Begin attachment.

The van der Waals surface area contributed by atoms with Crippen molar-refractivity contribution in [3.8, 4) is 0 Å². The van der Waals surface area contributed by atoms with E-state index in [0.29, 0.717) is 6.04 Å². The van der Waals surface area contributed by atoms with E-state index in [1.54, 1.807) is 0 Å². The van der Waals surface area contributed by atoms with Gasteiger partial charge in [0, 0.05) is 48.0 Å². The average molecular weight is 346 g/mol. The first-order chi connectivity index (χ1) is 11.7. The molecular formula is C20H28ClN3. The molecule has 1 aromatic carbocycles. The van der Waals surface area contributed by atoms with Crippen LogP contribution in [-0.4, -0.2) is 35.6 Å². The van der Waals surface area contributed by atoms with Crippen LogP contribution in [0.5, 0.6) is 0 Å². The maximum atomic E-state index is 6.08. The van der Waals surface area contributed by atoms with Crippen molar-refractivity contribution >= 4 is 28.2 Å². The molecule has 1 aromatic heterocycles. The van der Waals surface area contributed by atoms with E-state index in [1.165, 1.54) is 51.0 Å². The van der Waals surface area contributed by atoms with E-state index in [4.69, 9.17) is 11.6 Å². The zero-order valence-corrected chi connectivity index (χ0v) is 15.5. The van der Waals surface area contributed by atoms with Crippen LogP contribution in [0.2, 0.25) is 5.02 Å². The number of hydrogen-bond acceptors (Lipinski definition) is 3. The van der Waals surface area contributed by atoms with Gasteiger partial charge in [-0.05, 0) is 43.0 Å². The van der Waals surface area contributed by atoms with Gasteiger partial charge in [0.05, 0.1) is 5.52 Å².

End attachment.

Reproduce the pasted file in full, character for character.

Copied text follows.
The van der Waals surface area contributed by atoms with Crippen molar-refractivity contribution in [3.8, 4) is 0 Å². The van der Waals surface area contributed by atoms with E-state index in [0.29, 0.717) is 6.04 Å². The van der Waals surface area contributed by atoms with E-state index in [1.54, 1.807) is 0 Å². The van der Waals surface area contributed by atoms with Gasteiger partial charge in [0, 0.05) is 48.0 Å². The average molecular weight is 346 g/mol. The first-order chi connectivity index (χ1) is 11.7. The molecular formula is C20H28ClN3. The molecule has 1 aromatic carbocycles. The van der Waals surface area contributed by atoms with Crippen LogP contribution in [-0.4, -0.2) is 35.6 Å². The van der Waals surface area contributed by atoms with Crippen LogP contribution in [0.5, 0.6) is 0 Å². The maximum atomic E-state index is 6.08. The van der Waals surface area contributed by atoms with Crippen molar-refractivity contribution >= 4 is 28.2 Å². The molecule has 1 aromatic heterocycles. The van der Waals surface area contributed by atoms with E-state index in [1.165, 1.54) is 51.0 Å². The van der Waals surface area contributed by atoms with E-state index in [4.69, 9.17) is 11.6 Å². The zero-order valence-corrected chi connectivity index (χ0v) is 15.5. The van der Waals surface area contributed by atoms with Crippen LogP contribution in [0.2, 0.25) is 5.02 Å². The number of hydrogen-bond acceptors (Lipinski definition) is 3. The van der Waals surface area contributed by atoms with Gasteiger partial charge in [-0.05, 0) is 43.0 Å². The van der Waals surface area contributed by atoms with Gasteiger partial charge in [0.05, 0.1) is 5.52 Å².